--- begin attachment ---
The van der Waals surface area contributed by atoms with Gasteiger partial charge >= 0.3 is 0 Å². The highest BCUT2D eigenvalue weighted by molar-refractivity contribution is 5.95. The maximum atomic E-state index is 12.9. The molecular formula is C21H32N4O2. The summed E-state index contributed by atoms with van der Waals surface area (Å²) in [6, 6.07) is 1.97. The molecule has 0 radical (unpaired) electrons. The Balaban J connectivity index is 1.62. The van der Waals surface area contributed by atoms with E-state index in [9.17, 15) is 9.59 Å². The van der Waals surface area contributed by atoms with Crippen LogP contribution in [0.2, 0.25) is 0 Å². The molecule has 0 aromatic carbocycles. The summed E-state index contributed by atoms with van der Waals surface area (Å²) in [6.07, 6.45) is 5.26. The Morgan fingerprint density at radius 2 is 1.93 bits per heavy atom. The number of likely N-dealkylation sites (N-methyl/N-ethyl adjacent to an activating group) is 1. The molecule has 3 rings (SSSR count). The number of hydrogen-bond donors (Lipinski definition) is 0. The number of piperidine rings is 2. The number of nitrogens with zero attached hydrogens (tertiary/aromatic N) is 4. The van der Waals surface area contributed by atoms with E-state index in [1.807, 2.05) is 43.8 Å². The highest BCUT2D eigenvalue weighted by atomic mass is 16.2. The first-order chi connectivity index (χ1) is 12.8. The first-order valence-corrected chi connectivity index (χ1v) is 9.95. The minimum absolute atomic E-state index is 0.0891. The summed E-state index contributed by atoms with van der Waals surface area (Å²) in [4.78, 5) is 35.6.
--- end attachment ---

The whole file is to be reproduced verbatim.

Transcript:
The van der Waals surface area contributed by atoms with Gasteiger partial charge >= 0.3 is 0 Å². The highest BCUT2D eigenvalue weighted by molar-refractivity contribution is 5.95. The maximum atomic E-state index is 12.9. The molecular formula is C21H32N4O2. The summed E-state index contributed by atoms with van der Waals surface area (Å²) in [6, 6.07) is 1.97. The molecule has 0 radical (unpaired) electrons. The Balaban J connectivity index is 1.62. The van der Waals surface area contributed by atoms with E-state index in [9.17, 15) is 9.59 Å². The van der Waals surface area contributed by atoms with Crippen LogP contribution in [0.2, 0.25) is 0 Å². The molecule has 0 aromatic carbocycles. The summed E-state index contributed by atoms with van der Waals surface area (Å²) in [6.07, 6.45) is 5.26. The Morgan fingerprint density at radius 2 is 1.93 bits per heavy atom. The number of likely N-dealkylation sites (N-methyl/N-ethyl adjacent to an activating group) is 1. The molecule has 3 rings (SSSR count). The number of hydrogen-bond donors (Lipinski definition) is 0. The number of piperidine rings is 2. The number of nitrogens with zero attached hydrogens (tertiary/aromatic N) is 4. The van der Waals surface area contributed by atoms with E-state index in [1.807, 2.05) is 43.8 Å². The highest BCUT2D eigenvalue weighted by atomic mass is 16.2. The first-order chi connectivity index (χ1) is 12.8. The first-order valence-corrected chi connectivity index (χ1v) is 9.95. The minimum absolute atomic E-state index is 0.0891. The summed E-state index contributed by atoms with van der Waals surface area (Å²) in [4.78, 5) is 35.6.